Horbach, S.P.J.M., et al.
Sci Eng Ethics (2020).
While attention to research integrity has been growing over the past decades, the processes of signalling and denouncing cases of research misconduct remain largely unstudied. In this article, we develop a theoretically and empirically informed understanding of the causes and consequences of reporting research misconduct in terms of power relations. We study the reporting process based on a multinational survey at eight European universities (N = 1126). Using qualitative data that witnesses of research misconduct or of questionable research practices provided, we aim to examine actors’ rationales for reporting and not reporting misconduct, how they report it and the perceived consequences of reporting. In particular we study how research seniority, the temporality of work appointments, and gender could impact the likelihood of cases being reported and of reporting leading to constructive organisational changes. Our findings suggest that these aspects of power relations play a role in the reporting of research misconduct. Our analysis contributes to a better understanding of research misconduct in an academic context. Specifically, we elucidate the processes that affect researchers’ ability and willingness to report research misconduct, and the likelihood of universities taking action. Based on our findings, we outline specific propositions that future research can test as well as provide recommendations for policy improvement.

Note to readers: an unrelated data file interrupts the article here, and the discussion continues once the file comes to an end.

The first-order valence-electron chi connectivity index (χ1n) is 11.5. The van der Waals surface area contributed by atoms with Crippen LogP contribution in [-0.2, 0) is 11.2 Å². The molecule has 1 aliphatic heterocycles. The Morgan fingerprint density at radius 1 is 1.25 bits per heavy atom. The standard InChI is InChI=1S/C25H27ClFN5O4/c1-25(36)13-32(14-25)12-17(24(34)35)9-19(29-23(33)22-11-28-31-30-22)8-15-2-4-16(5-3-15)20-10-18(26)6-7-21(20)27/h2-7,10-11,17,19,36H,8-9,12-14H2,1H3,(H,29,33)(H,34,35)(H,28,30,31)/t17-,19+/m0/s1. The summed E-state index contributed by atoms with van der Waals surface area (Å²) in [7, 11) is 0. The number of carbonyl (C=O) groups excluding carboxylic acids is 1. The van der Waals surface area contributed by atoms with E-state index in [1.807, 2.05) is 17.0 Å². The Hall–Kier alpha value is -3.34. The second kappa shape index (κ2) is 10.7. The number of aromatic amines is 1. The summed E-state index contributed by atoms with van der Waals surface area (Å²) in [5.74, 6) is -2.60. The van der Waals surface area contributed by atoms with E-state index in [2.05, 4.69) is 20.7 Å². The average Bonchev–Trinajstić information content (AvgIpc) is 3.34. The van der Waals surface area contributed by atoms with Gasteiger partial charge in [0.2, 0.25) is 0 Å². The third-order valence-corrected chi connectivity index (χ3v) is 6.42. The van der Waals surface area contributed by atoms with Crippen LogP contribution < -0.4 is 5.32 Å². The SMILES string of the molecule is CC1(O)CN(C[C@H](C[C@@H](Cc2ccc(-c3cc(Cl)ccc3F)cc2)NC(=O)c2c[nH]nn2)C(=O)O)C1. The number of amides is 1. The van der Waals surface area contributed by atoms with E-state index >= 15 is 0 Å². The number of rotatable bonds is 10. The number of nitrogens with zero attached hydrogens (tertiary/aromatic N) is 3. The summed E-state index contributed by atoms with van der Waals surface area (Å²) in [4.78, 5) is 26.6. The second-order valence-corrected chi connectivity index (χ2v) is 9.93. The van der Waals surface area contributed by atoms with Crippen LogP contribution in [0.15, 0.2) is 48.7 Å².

From the Conclusion:
We also find that contested forms of misconduct (e.g. authorship, cherry picking of data and fabrication of data) are less likely to be reported than more clear-cut instances of misconduct (e.g. plagiarism, text recycling and falsification of data). The respondents mention that minor misbehaviour is not considered worth reporting, or express doubts about the effectiveness of reporting a case when the witnessed behaviour does not explicitly transgress norms, such as with many of the QRPs. Concern about reporting’s negative consequences, such as career opportunities or organisational reputations being harmed, is always taken into considerations.
Secondly, we have theorised the relationship between power differences and researchers’ willingness to report—in particular the role of seniority, work appointments and gender. We have derived a list of seven propositions that we believe warrant testing and refinement in future studies using a larger sample to help with further theory building about power differences and research misconduct.
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